Daniel 8:8 Prophecy

Therefore the he goat waxed very great: and when he was strong, the great horn was broken; and for it came up four notable ones toward the four winds of heaven.
-Daniel 8:8

The vision of Daniel concerning the ram and the goat was an event that came to pass almost three centuries later, when the son of Philip II of Macedonia came to power. Alexander the Great was one of the world's famous figure who was known for his conquest throughout the regions of Asia which later became a vast empire of the Greeks. He was numbered as one of history's greatest military genius for his conquest against the almost invulnerable Medo-Persian Empire. Nevertheless, Alexander's rapid rise to power was suddenly quenched by his untimely death.

The Ram and the Goat

The prophetic mystery of the ram and the goat was revealed to Daniel by the angel Gabriel (Daniel 8:16-17). The ram symbolizes the king of the Medo-Persian Empire (Daniel 8:20) whose power stretched from Indus River to the east and Nile River to the south. While the goat symbolizes Alexander the Great who became the king of the fastest rising power of that time, the Greek Empire (Daniel 8:21).

The Goat Waxed Very Great

After the assassination of his father, Philip II, Alexander succeeded him as the king of Macedonia and by execution, he began to disposed all the conspirators who surrounded him. He then settled internal dissensions and was successful in reestablishing his power when he was elected again by the congress in Corinth.

In 335 B.C. , Alexander began the campaign originally planned by his father against the Persians. With an army of only 35,000 men, he crossed the Hellespont (modern day Dardanelles) and started his war against Darius III, king of Persia. According to ancient tradition, Darius has a large army assembled that numbered about 500,000 men. Indeed, a war waged with a very little chance of winning for the Greeks. Nevertheless, Alexander's sophisticated military genius whom he probably learned from his mentor, the Greek philosopher Aristotle, made him a formidable foe to deal with in the battlefield. Despite the discrepancy of number to win the war, Alexander was able to defeat the Persian army in the Battle of Gaugamela. Later, Darius who tried to flee to Issus was killed by his own satraps.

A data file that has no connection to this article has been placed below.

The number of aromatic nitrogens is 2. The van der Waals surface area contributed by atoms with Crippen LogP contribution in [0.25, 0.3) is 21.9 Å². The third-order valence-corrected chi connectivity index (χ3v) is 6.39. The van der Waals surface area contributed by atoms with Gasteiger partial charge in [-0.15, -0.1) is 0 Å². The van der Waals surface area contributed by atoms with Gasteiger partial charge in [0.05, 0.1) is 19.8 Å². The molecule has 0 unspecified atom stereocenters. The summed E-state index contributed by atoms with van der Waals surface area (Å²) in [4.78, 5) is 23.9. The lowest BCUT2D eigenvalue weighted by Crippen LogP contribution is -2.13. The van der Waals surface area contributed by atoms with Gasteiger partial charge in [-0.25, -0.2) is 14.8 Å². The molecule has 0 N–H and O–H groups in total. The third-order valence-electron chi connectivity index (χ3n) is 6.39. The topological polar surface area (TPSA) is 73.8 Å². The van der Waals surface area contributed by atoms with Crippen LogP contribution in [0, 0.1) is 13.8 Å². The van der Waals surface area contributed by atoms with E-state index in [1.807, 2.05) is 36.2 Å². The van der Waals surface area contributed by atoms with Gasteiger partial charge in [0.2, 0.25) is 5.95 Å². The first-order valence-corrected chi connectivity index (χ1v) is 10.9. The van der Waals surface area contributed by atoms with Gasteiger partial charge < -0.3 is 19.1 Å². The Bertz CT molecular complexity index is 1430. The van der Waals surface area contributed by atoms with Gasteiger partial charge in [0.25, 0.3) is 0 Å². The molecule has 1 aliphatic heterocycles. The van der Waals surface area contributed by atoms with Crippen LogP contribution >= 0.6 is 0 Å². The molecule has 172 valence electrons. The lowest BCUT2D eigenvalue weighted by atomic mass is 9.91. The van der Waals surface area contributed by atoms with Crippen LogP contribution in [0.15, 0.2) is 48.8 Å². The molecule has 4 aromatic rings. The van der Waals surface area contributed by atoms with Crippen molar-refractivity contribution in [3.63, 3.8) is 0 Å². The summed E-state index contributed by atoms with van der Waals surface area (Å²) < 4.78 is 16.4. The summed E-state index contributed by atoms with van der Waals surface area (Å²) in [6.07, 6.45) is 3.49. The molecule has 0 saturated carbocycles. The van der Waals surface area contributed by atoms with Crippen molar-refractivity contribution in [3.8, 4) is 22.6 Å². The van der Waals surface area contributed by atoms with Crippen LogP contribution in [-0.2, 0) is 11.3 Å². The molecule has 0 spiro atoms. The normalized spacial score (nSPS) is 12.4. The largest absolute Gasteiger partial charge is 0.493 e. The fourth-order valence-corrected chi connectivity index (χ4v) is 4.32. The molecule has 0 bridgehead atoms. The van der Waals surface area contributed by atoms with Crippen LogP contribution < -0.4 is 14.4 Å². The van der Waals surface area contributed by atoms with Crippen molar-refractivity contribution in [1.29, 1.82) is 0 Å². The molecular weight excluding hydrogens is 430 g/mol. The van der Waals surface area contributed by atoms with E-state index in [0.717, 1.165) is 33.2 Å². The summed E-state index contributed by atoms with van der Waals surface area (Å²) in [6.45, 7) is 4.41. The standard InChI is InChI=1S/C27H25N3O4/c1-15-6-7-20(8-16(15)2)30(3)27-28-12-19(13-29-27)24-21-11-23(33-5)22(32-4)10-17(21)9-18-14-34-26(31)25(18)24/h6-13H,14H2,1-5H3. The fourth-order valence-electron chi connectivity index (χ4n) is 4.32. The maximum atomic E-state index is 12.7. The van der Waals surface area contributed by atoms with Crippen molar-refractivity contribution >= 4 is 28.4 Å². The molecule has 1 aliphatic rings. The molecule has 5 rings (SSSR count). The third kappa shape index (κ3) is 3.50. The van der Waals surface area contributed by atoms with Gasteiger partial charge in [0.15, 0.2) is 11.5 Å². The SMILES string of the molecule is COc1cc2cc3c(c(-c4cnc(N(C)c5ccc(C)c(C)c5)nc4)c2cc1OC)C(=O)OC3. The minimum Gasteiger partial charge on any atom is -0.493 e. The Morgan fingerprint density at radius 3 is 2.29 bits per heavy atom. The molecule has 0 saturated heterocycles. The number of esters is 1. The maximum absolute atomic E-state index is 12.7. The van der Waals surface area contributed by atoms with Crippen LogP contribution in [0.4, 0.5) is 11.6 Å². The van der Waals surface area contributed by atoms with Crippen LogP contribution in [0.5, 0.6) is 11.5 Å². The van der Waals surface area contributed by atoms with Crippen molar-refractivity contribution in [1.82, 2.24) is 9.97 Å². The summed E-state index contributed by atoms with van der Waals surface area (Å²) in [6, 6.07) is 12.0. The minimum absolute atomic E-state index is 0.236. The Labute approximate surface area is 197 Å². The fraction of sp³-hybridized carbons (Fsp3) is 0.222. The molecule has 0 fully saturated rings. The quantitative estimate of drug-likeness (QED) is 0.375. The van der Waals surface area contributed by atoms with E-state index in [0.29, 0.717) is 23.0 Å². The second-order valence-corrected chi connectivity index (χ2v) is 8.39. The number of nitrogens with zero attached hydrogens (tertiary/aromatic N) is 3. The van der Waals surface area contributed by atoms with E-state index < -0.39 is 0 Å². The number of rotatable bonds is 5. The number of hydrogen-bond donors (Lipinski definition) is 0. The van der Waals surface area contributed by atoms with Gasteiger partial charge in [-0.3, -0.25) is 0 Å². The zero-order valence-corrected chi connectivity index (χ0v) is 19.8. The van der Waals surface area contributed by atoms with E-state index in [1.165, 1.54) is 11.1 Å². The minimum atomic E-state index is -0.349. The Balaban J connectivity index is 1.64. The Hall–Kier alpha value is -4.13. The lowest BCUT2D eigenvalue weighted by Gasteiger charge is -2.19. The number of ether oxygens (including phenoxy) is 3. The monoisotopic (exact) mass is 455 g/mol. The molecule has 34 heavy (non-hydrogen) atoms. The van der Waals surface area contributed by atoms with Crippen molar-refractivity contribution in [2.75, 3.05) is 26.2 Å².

After he captured Persipolis, the Persian capital, Alexander began to start another conquest. This time, however, he planned to conquer the western part of India, which was once included in the Medo-Persian Empire. He crossed the Indus River in 326 B.C. and invaded some parts of the region. However, the Macedonians rebelled and refused to go any further. Later, shortages of food and water became the cause of great losses among his troops, that eventually forced him to abort his conquest and returned to Babylon.

The Ram and the Goat
Daniel's vision of the ram and the goat.

When He was Strong the Great Horn was Broken

Aside from being identified as the goat in the vision of Daniel, Alexander the Great was also the great horn who became the first king of Greece (Daniel 8:21). As shown in the vision, the horn waxed great but suddenly broken. This illustrates the rapid rise of power that was abruptly broken by his sudden death in Babylon at the tender age of 33. His death was caused by a fever he probably got from his earlier expedition in India.

The Four Notable Ones Towards the Four Winds

Failed to recognize an immediate successor to his throne, Alexander's death left an unsettled issue that caused a great division among his people. Out of his vast army, came four great generals who divided his empire into four. They were called as the Diadochi, which literally means as "successors". These four generals were the four notable ones who replaced the great horn. The four winds, on the other hand, symbolizes the whole Greek Empire that was divided into four smaller kingdoms.

One of the Diadochi was Antipater I, who was left sole charge of Macedonia when Alexander started his conquest against the Persians. In the south, Ptolemy I started the long line of Ptolemaic dynasty who ruled Egypt. To prevent internal contentions among his people over religious and political struggles, he made himself the patron of the cult of Serapis which was revered by both Greeks and Egyptians as the god of healing and fertility. Another general was Antigonus I, who secured the larger part of the empire which stretched forth from Greece, Syria and Persia. He died, however, by trying to unite all the parts of the empire by making himself as the sole successor of the Hellenistic world. Lastly, Seleucus I, he became the ruler of Babylon and established the Seleucid dynasty. Together with Lysimachus, he defeated Antigonus I and extended his realm to Syria. He was known to have built numerous cities including Antioch and several cities named after him (Seleucia).

Prophecy Status: Fulfilled

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